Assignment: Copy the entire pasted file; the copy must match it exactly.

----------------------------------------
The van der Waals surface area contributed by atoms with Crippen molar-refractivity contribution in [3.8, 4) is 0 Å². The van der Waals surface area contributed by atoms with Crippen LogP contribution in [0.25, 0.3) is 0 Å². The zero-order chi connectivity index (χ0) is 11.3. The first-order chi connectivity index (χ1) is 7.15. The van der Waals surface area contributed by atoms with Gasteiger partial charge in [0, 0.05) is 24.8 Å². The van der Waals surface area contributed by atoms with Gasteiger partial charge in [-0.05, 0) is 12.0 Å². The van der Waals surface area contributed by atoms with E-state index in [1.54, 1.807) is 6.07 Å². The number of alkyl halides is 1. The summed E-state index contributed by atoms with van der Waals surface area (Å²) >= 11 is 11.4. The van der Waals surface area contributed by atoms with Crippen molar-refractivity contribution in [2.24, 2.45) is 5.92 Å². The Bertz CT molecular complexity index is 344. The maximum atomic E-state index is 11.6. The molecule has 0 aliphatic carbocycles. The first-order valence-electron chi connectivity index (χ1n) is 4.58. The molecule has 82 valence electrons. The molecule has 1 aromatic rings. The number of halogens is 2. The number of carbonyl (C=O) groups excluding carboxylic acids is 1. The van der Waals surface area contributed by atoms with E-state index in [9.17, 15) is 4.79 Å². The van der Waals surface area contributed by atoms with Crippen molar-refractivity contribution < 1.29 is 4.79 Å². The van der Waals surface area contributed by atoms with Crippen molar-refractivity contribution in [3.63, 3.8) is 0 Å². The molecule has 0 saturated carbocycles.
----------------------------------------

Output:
The van der Waals surface area contributed by atoms with Crippen molar-refractivity contribution in [3.8, 4) is 0 Å². The van der Waals surface area contributed by atoms with Crippen LogP contribution in [0.25, 0.3) is 0 Å². The zero-order chi connectivity index (χ0) is 11.3. The first-order chi connectivity index (χ1) is 7.15. The van der Waals surface area contributed by atoms with Gasteiger partial charge in [0, 0.05) is 24.8 Å². The van der Waals surface area contributed by atoms with Gasteiger partial charge in [-0.05, 0) is 12.0 Å². The van der Waals surface area contributed by atoms with E-state index in [1.54, 1.807) is 6.07 Å². The number of alkyl halides is 1. The summed E-state index contributed by atoms with van der Waals surface area (Å²) >= 11 is 11.4. The van der Waals surface area contributed by atoms with Crippen molar-refractivity contribution in [2.24, 2.45) is 5.92 Å². The Bertz CT molecular complexity index is 344. The maximum atomic E-state index is 11.6. The molecule has 0 aliphatic carbocycles. The first-order valence-electron chi connectivity index (χ1n) is 4.58. The molecule has 82 valence electrons. The molecule has 1 aromatic rings. The number of halogens is 2. The number of carbonyl (C=O) groups excluding carboxylic acids is 1. The van der Waals surface area contributed by atoms with E-state index in [9.17, 15) is 4.79 Å². The van der Waals surface area contributed by atoms with Crippen molar-refractivity contribution < 1.29 is 4.79 Å². The van der Waals surface area contributed by atoms with Crippen molar-refractivity contribution in [3.63, 3.8) is 0 Å². The molecule has 0 saturated carbocycles.